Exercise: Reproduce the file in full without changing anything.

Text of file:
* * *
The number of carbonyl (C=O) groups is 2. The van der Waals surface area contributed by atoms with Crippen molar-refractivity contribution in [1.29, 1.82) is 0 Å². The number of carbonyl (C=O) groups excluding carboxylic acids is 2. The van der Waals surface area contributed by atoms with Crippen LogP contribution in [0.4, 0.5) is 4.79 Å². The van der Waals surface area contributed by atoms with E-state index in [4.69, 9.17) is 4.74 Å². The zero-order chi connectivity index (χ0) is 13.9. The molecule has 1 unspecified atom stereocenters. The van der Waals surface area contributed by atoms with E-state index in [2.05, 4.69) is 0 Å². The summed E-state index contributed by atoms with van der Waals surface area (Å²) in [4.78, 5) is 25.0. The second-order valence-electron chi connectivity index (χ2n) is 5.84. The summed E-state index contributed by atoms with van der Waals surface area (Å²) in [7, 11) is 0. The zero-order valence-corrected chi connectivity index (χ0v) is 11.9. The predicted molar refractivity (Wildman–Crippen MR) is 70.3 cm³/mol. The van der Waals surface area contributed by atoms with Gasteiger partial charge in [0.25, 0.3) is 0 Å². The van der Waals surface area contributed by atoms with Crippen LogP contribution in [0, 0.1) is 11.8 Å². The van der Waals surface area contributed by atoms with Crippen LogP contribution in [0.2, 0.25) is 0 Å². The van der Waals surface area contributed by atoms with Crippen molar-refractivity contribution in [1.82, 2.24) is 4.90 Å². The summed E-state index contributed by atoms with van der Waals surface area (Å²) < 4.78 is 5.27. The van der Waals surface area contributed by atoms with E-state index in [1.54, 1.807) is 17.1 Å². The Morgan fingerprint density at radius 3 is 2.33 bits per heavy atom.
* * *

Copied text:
The number of carbonyl (C=O) groups is 2. The van der Waals surface area contributed by atoms with Crippen molar-refractivity contribution in [1.29, 1.82) is 0 Å². The number of carbonyl (C=O) groups excluding carboxylic acids is 2. The van der Waals surface area contributed by atoms with Crippen LogP contribution in [0.4, 0.5) is 4.79 Å². The van der Waals surface area contributed by atoms with E-state index in [4.69, 9.17) is 4.74 Å². The zero-order chi connectivity index (χ0) is 13.9. The molecule has 1 unspecified atom stereocenters. The van der Waals surface area contributed by atoms with E-state index in [2.05, 4.69) is 0 Å². The summed E-state index contributed by atoms with van der Waals surface area (Å²) in [4.78, 5) is 25.0. The second-order valence-electron chi connectivity index (χ2n) is 5.84. The summed E-state index contributed by atoms with van der Waals surface area (Å²) in [7, 11) is 0. The zero-order valence-corrected chi connectivity index (χ0v) is 11.9. The predicted molar refractivity (Wildman–Crippen MR) is 70.3 cm³/mol. The van der Waals surface area contributed by atoms with Gasteiger partial charge in [0.25, 0.3) is 0 Å². The van der Waals surface area contributed by atoms with Crippen LogP contribution in [0, 0.1) is 11.8 Å². The van der Waals surface area contributed by atoms with Crippen LogP contribution in [0.2, 0.25) is 0 Å². The van der Waals surface area contributed by atoms with Crippen molar-refractivity contribution in [1.82, 2.24) is 4.90 Å². The summed E-state index contributed by atoms with van der Waals surface area (Å²) < 4.78 is 5.27. The van der Waals surface area contributed by atoms with E-state index in [1.54, 1.807) is 17.1 Å². The Morgan fingerprint density at radius 3 is 2.33 bits per heavy atom.